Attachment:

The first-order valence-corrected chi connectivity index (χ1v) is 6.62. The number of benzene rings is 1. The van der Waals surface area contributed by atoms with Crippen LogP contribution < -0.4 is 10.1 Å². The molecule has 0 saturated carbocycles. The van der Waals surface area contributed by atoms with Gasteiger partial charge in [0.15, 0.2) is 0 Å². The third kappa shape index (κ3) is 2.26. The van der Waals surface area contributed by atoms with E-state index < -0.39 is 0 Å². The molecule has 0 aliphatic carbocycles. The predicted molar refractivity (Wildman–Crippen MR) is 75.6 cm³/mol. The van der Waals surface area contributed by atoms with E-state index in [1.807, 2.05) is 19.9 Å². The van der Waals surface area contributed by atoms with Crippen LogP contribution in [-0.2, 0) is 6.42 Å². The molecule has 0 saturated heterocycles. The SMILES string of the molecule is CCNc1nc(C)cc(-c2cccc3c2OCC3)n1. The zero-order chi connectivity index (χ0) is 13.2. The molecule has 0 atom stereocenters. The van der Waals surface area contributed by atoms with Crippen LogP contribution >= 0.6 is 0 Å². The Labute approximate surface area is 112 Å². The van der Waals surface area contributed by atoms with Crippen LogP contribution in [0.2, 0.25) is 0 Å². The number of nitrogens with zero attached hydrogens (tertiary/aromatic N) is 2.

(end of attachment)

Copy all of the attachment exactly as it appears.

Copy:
The first-order valence-corrected chi connectivity index (χ1v) is 6.62. The number of benzene rings is 1. The van der Waals surface area contributed by atoms with Crippen LogP contribution < -0.4 is 10.1 Å². The molecule has 0 saturated carbocycles. The van der Waals surface area contributed by atoms with Gasteiger partial charge in [0.15, 0.2) is 0 Å². The third kappa shape index (κ3) is 2.26. The van der Waals surface area contributed by atoms with E-state index < -0.39 is 0 Å². The molecule has 0 aliphatic carbocycles. The predicted molar refractivity (Wildman–Crippen MR) is 75.6 cm³/mol. The van der Waals surface area contributed by atoms with E-state index in [1.807, 2.05) is 19.9 Å². The van der Waals surface area contributed by atoms with Crippen LogP contribution in [-0.2, 0) is 6.42 Å². The molecule has 0 saturated heterocycles. The SMILES string of the molecule is CCNc1nc(C)cc(-c2cccc3c2OCC3)n1. The zero-order chi connectivity index (χ0) is 13.2. The molecule has 0 atom stereocenters. The van der Waals surface area contributed by atoms with Crippen LogP contribution >= 0.6 is 0 Å². The Labute approximate surface area is 112 Å². The van der Waals surface area contributed by atoms with Crippen LogP contribution in [0.2, 0.25) is 0 Å². The number of nitrogens with zero attached hydrogens (tertiary/aromatic N) is 2.